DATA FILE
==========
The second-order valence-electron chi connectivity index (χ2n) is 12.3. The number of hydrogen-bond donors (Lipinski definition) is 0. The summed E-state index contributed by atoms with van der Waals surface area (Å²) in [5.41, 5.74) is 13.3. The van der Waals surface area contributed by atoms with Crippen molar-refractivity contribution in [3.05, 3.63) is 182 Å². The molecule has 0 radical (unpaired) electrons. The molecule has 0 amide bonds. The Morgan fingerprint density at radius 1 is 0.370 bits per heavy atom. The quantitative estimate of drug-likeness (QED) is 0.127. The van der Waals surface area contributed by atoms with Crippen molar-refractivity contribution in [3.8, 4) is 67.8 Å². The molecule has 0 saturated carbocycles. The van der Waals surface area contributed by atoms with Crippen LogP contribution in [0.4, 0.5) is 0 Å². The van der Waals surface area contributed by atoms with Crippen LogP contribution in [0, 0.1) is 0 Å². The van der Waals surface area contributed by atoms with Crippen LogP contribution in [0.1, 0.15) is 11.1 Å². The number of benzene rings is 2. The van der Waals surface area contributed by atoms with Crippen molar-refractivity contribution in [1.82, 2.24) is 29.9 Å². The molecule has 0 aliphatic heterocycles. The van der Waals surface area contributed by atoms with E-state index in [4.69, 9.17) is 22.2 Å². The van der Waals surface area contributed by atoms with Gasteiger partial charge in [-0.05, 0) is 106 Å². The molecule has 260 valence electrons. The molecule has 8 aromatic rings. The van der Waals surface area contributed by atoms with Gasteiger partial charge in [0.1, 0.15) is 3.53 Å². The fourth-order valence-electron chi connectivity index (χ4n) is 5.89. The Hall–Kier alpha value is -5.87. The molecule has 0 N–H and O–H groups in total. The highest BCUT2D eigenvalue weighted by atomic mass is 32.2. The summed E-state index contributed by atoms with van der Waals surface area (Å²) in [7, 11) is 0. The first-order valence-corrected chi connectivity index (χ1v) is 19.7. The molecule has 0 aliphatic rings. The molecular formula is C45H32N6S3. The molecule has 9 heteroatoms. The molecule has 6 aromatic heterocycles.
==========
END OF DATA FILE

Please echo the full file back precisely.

The second-order valence-electron chi connectivity index (χ2n) is 12.3. The number of hydrogen-bond donors (Lipinski definition) is 0. The summed E-state index contributed by atoms with van der Waals surface area (Å²) in [5.41, 5.74) is 13.3. The van der Waals surface area contributed by atoms with Crippen molar-refractivity contribution in [3.05, 3.63) is 182 Å². The molecule has 0 radical (unpaired) electrons. The molecule has 0 amide bonds. The Morgan fingerprint density at radius 1 is 0.370 bits per heavy atom. The quantitative estimate of drug-likeness (QED) is 0.127. The van der Waals surface area contributed by atoms with Crippen molar-refractivity contribution in [3.8, 4) is 67.8 Å². The molecule has 0 saturated carbocycles. The van der Waals surface area contributed by atoms with Crippen LogP contribution in [0.4, 0.5) is 0 Å². The van der Waals surface area contributed by atoms with Crippen LogP contribution in [0, 0.1) is 0 Å². The van der Waals surface area contributed by atoms with Crippen LogP contribution in [0.1, 0.15) is 11.1 Å². The number of benzene rings is 2. The van der Waals surface area contributed by atoms with Crippen molar-refractivity contribution in [1.82, 2.24) is 29.9 Å². The molecule has 0 aliphatic heterocycles. The van der Waals surface area contributed by atoms with E-state index in [4.69, 9.17) is 22.2 Å². The van der Waals surface area contributed by atoms with Gasteiger partial charge in [-0.05, 0) is 106 Å². The molecule has 260 valence electrons. The molecule has 8 aromatic rings. The van der Waals surface area contributed by atoms with Gasteiger partial charge in [0.1, 0.15) is 3.53 Å². The fourth-order valence-electron chi connectivity index (χ4n) is 5.89. The Hall–Kier alpha value is -5.87. The molecule has 0 N–H and O–H groups in total. The highest BCUT2D eigenvalue weighted by atomic mass is 32.2. The summed E-state index contributed by atoms with van der Waals surface area (Å²) in [7, 11) is 0. The first-order valence-corrected chi connectivity index (χ1v) is 19.7. The molecule has 0 aliphatic rings. The molecular formula is C45H32N6S3. The molecule has 9 heteroatoms. The molecule has 6 aromatic heterocycles.